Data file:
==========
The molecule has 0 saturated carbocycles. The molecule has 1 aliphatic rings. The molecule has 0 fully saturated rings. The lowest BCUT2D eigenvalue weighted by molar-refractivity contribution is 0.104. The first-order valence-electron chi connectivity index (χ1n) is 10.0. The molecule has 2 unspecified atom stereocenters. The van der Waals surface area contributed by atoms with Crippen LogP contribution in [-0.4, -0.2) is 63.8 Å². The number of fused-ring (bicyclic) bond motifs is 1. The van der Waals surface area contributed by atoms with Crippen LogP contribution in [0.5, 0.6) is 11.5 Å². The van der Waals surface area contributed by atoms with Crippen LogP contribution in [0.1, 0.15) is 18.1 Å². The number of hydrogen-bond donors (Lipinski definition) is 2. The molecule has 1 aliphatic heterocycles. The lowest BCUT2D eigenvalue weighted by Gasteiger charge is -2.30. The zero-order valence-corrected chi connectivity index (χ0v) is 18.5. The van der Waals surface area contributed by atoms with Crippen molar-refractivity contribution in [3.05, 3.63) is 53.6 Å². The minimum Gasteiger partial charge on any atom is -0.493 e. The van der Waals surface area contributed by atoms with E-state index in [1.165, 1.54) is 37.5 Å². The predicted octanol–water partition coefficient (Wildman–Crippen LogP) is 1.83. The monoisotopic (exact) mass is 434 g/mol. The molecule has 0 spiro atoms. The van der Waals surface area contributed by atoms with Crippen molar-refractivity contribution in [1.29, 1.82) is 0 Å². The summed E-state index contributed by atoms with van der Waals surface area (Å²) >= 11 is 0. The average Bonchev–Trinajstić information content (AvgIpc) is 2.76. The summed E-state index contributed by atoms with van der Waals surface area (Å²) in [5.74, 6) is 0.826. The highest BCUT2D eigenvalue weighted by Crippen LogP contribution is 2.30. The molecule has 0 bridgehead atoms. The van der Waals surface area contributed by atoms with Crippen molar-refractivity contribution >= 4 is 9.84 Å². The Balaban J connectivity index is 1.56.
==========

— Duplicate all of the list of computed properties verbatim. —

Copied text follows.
The molecule has 0 saturated carbocycles. The molecule has 1 aliphatic rings. The molecule has 0 fully saturated rings. The lowest BCUT2D eigenvalue weighted by molar-refractivity contribution is 0.104. The first-order valence-electron chi connectivity index (χ1n) is 10.0. The molecule has 2 unspecified atom stereocenters. The van der Waals surface area contributed by atoms with Crippen LogP contribution in [-0.4, -0.2) is 63.8 Å². The number of fused-ring (bicyclic) bond motifs is 1. The van der Waals surface area contributed by atoms with Crippen LogP contribution in [0.5, 0.6) is 11.5 Å². The van der Waals surface area contributed by atoms with Crippen LogP contribution in [0.1, 0.15) is 18.1 Å². The number of hydrogen-bond donors (Lipinski definition) is 2. The molecule has 1 aliphatic heterocycles. The lowest BCUT2D eigenvalue weighted by Gasteiger charge is -2.30. The zero-order valence-corrected chi connectivity index (χ0v) is 18.5. The van der Waals surface area contributed by atoms with Crippen molar-refractivity contribution in [3.05, 3.63) is 53.6 Å². The minimum Gasteiger partial charge on any atom is -0.493 e. The van der Waals surface area contributed by atoms with E-state index in [1.165, 1.54) is 37.5 Å². The predicted octanol–water partition coefficient (Wildman–Crippen LogP) is 1.83. The monoisotopic (exact) mass is 434 g/mol. The molecule has 0 spiro atoms. The van der Waals surface area contributed by atoms with Crippen molar-refractivity contribution in [1.29, 1.82) is 0 Å². The summed E-state index contributed by atoms with van der Waals surface area (Å²) >= 11 is 0. The average Bonchev–Trinajstić information content (AvgIpc) is 2.76. The summed E-state index contributed by atoms with van der Waals surface area (Å²) in [5.74, 6) is 0.826. The highest BCUT2D eigenvalue weighted by Crippen LogP contribution is 2.30. The molecule has 0 bridgehead atoms. The van der Waals surface area contributed by atoms with Crippen molar-refractivity contribution >= 4 is 9.84 Å². The Balaban J connectivity index is 1.56.